The wholesale business model is one of the most traditional business models in the business-to-business segment. In a typical product supply chain, the goods flow from raw material suppliers to manufacturers, then to distributors and/or wholesalers, after that to retailers and, finally, they get to the end customers. Each of these parties stands for a kind of business model.
What is the Wholesale Business Model?
If you take a look at the typical supply chain mentioned above, the wholesale business model involves the intermediaries who sell the products from manufacturers to businesses – they very rarely sell to the end consumer.
Therefore, wholesalers won’t sell small quantities of goods – that is done by the retailers, instead. On the opposite, they will sell large amounts of products to the retail businesses, at a lower price. The bigger quantities the retailer buys, the less they will spend pay per unit.
Operating as producer-consumer intermediaries, the wholesalers are responsible for transport, separation, storage, and sale of goods which are, later, going to be presented to customers.
They are particularly important to small retailers. Because, while large retail companies, that have their own warehousing centers, will buy directly from the manufacturers, smaller retailers, with limited resources and space, will rely on intermediary wholesalers.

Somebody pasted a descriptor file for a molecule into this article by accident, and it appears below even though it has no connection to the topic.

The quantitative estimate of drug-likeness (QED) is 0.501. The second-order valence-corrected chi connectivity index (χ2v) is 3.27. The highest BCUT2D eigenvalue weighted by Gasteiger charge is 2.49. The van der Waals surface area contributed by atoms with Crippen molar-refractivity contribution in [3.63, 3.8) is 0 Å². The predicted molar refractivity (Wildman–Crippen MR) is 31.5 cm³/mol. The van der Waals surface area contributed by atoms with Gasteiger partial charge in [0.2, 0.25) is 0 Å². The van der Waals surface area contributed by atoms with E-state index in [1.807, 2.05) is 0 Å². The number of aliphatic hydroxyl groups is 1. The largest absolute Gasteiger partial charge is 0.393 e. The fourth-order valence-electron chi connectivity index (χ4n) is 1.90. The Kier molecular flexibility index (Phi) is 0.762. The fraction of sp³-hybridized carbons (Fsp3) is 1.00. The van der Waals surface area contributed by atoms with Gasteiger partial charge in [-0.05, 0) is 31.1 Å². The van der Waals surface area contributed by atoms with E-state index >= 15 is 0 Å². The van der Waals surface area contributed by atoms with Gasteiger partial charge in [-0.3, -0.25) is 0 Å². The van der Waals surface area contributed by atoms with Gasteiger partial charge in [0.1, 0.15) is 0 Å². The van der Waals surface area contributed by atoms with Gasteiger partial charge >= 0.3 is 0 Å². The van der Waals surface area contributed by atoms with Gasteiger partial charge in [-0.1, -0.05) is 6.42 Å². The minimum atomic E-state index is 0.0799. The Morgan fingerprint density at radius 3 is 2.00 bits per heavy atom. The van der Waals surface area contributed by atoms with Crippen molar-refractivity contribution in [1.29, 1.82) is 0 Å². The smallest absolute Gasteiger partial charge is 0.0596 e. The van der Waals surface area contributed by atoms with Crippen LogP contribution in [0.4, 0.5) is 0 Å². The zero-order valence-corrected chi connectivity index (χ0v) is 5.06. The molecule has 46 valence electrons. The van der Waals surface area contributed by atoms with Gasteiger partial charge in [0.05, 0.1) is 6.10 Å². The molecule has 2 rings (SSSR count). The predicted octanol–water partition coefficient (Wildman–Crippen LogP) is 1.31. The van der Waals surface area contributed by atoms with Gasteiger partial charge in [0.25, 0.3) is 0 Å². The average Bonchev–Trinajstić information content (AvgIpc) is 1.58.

At the same time, the wholesale business model is also essential for producers, due to the fact that they expand the manufacturers’ market, in geographical and consumer purchasing potential.
An advantage of selling the products to businesses is that it generally provides more stability, as the responsibility for selling to consumers rests with the retailer. Also, the expenses tend to be smaller, since wholesalers ship products in bulk (which lowers shipping costs) and don’t need to invest a lot in marketing.
On the other hand, the greatest concern (and time investment) in the wholesale business model will be concentrated on supply chain management and logistics – in order to maintain all processes working fine and the inventory well balanced –, as well as on cash flow – once they won’t typically receive up-front payment.